I think dozed on the gurney for three or four hours. During that time I was given a shot for the pain, an EKG, and had an IV started - it's all a bit hazy as I was definitely out of it - these events and people running into my feet (which hung off the end of the gurney) are all that I can recall. While I was dozing Stacy also left to get sheets, a pillow, some more money (the admissions had used up the last of what we had), and miscellaneous supplies - apparently the hospital didn't provide any of that! Eventually I was moved into the Men's ward (which was about a third women). Shortly after that Stacy came back with sheets, a fan, toiletries, and all kinds of supplies. Almost immediately it was time to go to the operating room. While be wheeled through the halls I kept noticing the roaches in the light fixtures and the paint flaking off the ceiling and I started to get stressed again - was it really to late to get out? The OR was quite a bit better looking, but I still couldn't help but notice the rusting O² tank, the dirt in the corners, and that all the equipment had adapter plugs so they could plug into the US style power outlets. In the OR they shaved half my stomach while the anesthesiologists explained what was going to happen - I was to get a shot in my spine and would be at least partly awake for the operation. Yikes!! The shot wasn't pleasant, but want too bad (or it could be that the Demerol was still in effect). As my body started to get numb, I started to relax again - now it truly was out of my hands. I sort of fitfully slept during most of the preparation - I remember that they put up a cloth barrier so that I couldn't see - I asked if I could watch (jokingly - I think), and was told no. Mostly I was ignored. The surgery itself was kind of boring - I slept a lot, talked with the anesthesiologists, and really didn't link the doctor and nurse moving around in my peripheral vision with anything important. There was also quite a bit of joking. At one point I woke up and the nurse said something in Pohnpeian, which the anesthesiologists responded to and everyone laughed. When I asked for a translation because obviously it was a good joke she looked quite embarrassed and said that she hadn't realized I was awake - and quickly changed the subject. At the time I thought I was only getting Oxygen, writing this now I wonder if I was also getting Nitrous.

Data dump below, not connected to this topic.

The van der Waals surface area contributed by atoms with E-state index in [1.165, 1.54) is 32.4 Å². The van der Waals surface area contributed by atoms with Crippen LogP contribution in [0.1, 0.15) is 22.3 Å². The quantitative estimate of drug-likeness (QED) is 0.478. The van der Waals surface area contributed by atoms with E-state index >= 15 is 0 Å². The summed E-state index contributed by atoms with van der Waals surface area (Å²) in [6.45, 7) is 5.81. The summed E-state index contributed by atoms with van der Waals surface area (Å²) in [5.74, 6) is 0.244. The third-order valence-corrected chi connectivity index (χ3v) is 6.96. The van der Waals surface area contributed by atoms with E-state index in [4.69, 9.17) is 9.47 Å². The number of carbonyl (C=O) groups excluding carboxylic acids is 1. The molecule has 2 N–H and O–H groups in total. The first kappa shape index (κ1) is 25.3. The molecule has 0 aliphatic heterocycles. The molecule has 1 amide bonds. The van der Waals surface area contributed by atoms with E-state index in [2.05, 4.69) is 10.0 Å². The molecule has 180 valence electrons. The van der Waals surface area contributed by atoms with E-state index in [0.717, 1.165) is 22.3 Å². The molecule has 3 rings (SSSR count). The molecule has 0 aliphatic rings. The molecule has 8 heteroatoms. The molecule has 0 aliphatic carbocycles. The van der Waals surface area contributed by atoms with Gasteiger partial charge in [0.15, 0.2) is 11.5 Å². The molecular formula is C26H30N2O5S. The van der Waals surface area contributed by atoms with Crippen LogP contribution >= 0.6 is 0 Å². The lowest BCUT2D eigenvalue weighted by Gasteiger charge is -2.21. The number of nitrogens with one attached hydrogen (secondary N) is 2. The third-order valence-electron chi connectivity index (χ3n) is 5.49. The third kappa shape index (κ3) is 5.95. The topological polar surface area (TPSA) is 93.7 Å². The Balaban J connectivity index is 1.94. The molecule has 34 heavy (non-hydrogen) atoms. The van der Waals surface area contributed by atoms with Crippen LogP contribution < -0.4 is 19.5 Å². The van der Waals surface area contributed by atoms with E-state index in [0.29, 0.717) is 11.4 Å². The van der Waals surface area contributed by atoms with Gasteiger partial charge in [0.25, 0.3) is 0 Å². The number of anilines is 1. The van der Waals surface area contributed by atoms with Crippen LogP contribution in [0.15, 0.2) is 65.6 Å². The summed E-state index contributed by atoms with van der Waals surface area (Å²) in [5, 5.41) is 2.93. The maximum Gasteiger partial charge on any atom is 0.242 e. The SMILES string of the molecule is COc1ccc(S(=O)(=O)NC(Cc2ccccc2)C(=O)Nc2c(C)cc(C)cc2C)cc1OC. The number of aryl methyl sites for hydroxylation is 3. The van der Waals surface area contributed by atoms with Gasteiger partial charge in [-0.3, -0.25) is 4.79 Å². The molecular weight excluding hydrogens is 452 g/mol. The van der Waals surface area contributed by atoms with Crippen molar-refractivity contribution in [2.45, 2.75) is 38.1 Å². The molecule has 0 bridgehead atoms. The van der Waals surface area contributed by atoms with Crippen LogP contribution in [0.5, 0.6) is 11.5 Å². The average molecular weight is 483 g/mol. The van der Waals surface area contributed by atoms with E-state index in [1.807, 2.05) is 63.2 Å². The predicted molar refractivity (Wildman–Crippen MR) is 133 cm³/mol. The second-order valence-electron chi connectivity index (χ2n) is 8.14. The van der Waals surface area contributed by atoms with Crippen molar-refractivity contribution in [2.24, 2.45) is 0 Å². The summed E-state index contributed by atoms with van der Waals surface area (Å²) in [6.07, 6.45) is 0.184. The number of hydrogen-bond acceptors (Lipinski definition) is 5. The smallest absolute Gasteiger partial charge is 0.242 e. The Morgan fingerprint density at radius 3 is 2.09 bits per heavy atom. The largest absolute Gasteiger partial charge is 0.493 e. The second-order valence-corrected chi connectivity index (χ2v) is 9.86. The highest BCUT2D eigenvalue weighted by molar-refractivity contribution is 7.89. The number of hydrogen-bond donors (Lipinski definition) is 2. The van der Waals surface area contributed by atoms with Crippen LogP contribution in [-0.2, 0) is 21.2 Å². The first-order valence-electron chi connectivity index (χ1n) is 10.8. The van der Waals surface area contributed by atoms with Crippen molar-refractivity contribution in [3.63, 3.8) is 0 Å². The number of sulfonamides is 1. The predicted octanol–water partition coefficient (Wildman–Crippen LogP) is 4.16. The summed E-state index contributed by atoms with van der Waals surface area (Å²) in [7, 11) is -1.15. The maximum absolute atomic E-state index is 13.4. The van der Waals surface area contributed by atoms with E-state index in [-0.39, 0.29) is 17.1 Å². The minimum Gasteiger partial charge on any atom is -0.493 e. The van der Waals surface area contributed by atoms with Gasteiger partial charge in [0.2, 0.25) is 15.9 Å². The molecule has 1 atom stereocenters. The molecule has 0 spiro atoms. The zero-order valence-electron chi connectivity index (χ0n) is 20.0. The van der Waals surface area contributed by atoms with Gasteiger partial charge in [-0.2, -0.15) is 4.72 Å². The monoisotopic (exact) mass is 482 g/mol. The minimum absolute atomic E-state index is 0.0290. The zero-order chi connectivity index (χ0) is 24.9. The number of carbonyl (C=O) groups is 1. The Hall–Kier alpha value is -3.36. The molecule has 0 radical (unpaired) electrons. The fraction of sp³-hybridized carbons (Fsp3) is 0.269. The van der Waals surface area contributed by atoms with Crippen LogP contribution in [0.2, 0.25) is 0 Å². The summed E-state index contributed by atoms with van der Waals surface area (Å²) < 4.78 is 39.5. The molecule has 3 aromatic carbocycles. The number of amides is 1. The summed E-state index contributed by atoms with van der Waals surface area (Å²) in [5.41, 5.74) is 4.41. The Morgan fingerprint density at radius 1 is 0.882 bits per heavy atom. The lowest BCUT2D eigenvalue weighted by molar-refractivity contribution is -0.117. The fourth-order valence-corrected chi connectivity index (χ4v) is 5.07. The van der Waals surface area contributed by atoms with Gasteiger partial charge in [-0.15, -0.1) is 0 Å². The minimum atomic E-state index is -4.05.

After the surgery they finished up by putting in a catheter (I was very glad to not be able to feel that!) and I was wheeled out of the OR. It was amazing how much better I felt - I couldn't feel anything below my chest, but I was in a great mood - not sure if it was the weight of choice gone, or lingering drugs, or just getting some sleep. Stacy and Father Seussy (my neighbor at PATS) were waiting for me - both were amazed at how gregarious I was. Apparently Father Seussy just happened to be at the hospital - I'm glad that he was there to sit with Stacy as I think she was far more stressed than I was.